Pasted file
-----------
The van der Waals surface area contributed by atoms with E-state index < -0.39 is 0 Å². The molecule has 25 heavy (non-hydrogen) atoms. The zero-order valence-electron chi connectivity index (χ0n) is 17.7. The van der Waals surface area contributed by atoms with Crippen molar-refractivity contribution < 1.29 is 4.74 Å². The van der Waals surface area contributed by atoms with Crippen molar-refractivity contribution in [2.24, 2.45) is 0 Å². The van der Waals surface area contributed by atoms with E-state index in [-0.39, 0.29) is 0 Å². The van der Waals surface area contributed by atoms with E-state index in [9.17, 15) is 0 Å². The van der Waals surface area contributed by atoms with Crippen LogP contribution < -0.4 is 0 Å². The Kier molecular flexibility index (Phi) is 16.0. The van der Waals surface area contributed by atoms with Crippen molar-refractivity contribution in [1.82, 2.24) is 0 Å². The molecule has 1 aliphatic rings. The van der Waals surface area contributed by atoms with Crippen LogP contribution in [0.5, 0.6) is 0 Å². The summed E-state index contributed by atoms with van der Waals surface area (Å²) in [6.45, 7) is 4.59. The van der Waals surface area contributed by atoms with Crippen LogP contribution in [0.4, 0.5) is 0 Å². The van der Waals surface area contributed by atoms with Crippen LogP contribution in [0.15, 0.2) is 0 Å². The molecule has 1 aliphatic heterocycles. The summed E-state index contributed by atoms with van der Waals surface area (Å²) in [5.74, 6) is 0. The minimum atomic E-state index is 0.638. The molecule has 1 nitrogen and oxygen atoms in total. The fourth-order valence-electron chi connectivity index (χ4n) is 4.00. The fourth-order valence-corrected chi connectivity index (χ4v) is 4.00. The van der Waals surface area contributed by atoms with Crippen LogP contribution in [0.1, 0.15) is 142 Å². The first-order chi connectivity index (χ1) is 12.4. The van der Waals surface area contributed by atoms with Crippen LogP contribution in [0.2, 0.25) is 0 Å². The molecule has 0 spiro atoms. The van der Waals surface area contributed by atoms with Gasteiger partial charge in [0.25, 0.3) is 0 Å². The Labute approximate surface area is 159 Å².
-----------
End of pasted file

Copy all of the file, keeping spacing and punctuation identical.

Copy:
The van der Waals surface area contributed by atoms with E-state index < -0.39 is 0 Å². The molecule has 25 heavy (non-hydrogen) atoms. The zero-order valence-electron chi connectivity index (χ0n) is 17.7. The van der Waals surface area contributed by atoms with Crippen molar-refractivity contribution < 1.29 is 4.74 Å². The van der Waals surface area contributed by atoms with Crippen molar-refractivity contribution in [2.24, 2.45) is 0 Å². The van der Waals surface area contributed by atoms with E-state index in [-0.39, 0.29) is 0 Å². The van der Waals surface area contributed by atoms with E-state index in [9.17, 15) is 0 Å². The van der Waals surface area contributed by atoms with Crippen LogP contribution < -0.4 is 0 Å². The Kier molecular flexibility index (Phi) is 16.0. The van der Waals surface area contributed by atoms with Crippen molar-refractivity contribution in [1.82, 2.24) is 0 Å². The molecule has 1 aliphatic rings. The van der Waals surface area contributed by atoms with Crippen LogP contribution in [0.5, 0.6) is 0 Å². The summed E-state index contributed by atoms with van der Waals surface area (Å²) in [6.45, 7) is 4.59. The van der Waals surface area contributed by atoms with Crippen LogP contribution in [0.4, 0.5) is 0 Å². The van der Waals surface area contributed by atoms with Crippen LogP contribution in [0.15, 0.2) is 0 Å². The molecule has 1 aliphatic heterocycles. The summed E-state index contributed by atoms with van der Waals surface area (Å²) in [5.74, 6) is 0. The minimum atomic E-state index is 0.638. The molecule has 1 nitrogen and oxygen atoms in total. The fourth-order valence-electron chi connectivity index (χ4n) is 4.00. The fourth-order valence-corrected chi connectivity index (χ4v) is 4.00. The van der Waals surface area contributed by atoms with Crippen LogP contribution in [0.1, 0.15) is 142 Å². The first-order chi connectivity index (χ1) is 12.4. The van der Waals surface area contributed by atoms with Crippen LogP contribution in [0.2, 0.25) is 0 Å². The molecule has 0 spiro atoms. The van der Waals surface area contributed by atoms with Gasteiger partial charge in [0.25, 0.3) is 0 Å². The Labute approximate surface area is 159 Å².